The basement had black mold from previous flooding and we could not use the downstairs rooms until the basement was cleaned up. Ladies came with buckets and bleach for days.
There was no air conditioning. We were surrounded by a church parking lot and cement that refected the heat. Our dog came down with heat stroke. I couldn't sleep in the heat.
Every few days something broke down or malfunctioned or did not work. The sink backed up. The disposal did not work. The toilet leaked into one of the basement bedrooms right on our son's dresser. Windows did not open. We asked for a screen door so we could have cross ventilation. Chris and I kept a list that came to twenty things that had gone wrong in a few weeks.
A group of ladies removed layers of wallpaper from the dining room and the torn wall paper from the master bedroom and the rooms were painted. Men worked on painting and fixing up the outside. Even the basement lighting was improved with a light switch.
After church we would be fixing lunch in the parsonage kitchen, listening to parishioners coming to their cars from the Reformed church service. The parking lot was a few yards away from the house. We could hear what people were saying so I knew they would hear us, too. The master bedroom and bathroom were on that side of the house. There was no privacy at all.
I was walking Kili when a neighbor told me that several dogs in the neighborhood had died of cancer, that it was a high cancer area. White Lake had a history of pollution and Hooker Chemical had left a superfund site just outside of town.
|The Montague church building|
People were constantly complaining about the previous pastor, rumors and innuendos. I was upset because he was at the church we had left and because I did not want to hear it. I finally told one woman that I understood she was in pain, but since I did not know the man, and it was upsetting me, please don't talk about it. Even a staff person was telling Gary rumors and slanted stories.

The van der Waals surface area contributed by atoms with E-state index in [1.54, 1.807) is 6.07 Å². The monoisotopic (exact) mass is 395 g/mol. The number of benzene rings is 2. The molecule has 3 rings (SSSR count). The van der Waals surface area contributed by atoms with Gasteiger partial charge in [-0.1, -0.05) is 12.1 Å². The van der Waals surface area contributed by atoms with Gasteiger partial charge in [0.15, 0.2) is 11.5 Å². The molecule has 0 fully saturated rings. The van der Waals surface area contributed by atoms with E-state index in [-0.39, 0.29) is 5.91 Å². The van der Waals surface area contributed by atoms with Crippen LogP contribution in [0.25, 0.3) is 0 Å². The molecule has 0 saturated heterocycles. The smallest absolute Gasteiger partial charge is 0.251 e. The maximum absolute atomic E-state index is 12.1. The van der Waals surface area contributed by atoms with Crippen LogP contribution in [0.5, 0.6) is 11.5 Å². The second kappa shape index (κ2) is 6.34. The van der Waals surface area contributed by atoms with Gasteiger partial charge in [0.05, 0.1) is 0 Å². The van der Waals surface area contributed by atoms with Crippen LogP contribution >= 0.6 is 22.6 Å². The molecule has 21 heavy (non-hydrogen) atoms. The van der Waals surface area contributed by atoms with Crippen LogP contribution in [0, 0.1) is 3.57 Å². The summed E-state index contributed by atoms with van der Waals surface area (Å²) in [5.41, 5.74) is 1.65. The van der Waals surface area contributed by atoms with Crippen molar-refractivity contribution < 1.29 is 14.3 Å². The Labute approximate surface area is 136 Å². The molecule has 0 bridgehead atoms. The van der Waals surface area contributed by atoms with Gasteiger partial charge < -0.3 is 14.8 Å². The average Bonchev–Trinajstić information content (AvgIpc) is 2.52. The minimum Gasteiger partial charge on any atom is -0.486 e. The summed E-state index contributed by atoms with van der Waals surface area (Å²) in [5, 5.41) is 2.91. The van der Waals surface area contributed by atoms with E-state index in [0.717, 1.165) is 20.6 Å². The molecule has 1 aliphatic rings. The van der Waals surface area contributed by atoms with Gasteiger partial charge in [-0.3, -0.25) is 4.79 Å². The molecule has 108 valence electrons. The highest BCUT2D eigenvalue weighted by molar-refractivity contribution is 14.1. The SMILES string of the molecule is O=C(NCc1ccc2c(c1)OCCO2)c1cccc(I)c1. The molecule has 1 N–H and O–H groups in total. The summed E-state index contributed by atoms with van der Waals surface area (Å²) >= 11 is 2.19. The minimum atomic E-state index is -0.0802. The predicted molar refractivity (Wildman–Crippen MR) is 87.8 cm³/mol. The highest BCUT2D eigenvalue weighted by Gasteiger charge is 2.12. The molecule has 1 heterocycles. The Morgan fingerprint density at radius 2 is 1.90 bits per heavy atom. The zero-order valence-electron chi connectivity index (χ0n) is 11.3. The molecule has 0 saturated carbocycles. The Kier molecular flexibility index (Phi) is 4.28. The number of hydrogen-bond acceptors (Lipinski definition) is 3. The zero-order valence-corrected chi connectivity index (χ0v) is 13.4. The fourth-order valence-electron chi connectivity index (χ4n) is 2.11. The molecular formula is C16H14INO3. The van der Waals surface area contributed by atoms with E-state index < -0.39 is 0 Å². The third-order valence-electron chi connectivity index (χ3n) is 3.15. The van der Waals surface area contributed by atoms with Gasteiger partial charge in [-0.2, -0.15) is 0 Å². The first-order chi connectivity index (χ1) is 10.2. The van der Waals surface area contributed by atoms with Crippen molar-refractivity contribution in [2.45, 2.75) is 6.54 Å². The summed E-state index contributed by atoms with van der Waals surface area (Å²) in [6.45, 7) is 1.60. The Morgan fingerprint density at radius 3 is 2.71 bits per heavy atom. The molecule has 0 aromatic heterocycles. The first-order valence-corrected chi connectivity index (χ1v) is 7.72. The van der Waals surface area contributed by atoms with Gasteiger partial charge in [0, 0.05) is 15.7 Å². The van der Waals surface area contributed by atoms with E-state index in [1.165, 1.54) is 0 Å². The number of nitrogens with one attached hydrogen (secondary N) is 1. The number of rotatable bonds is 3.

Other parishioners were angry 'their' pastor had been taken away. One man invited us to dinner, but we butt heads when he heard we had homeschooled. Another group pushed Gary to continue the book club the previous pastor had led, then criticized the book choice and our opinions. These people left the church.
I don't want to talk about what I don't know. I can only saw that the pastor had family concerns, was a 1960s intellectual idealist, a prophetic voice who was introverted and absent-minded. We learned that he was also dying. Over the next year he was unable to pastor our previous church and an interim was brought in.
We had our last family vacation in Cheyboygan, staying at a rental cabin we had been to the year before. It was a wonderful holiday.
|Chris and Kili on the Straits of Mackinaw|
One of the United Methodist circle groups invited me to join them and I found like-minded readers and friendship. Books circulated, including Elizabeth Strout's Olive Kitteridge. These ladies were a great deal of fun, too.
There was a group of quilters at the church and for a while I went with their carpool to a quilt guild in Muskegon. Then I was told I had to reimburse the driver towards gas because I could not drive at night and take my turn. I stopped going.
After the introduction parsonage tour the D.S. had sent the Trustees a letter saying they needed to provide housing that met parsonage standards. The old parsonage did not meet them, including privacy, a two-car garage, and air conditioning. The church quickly formed a planning committee.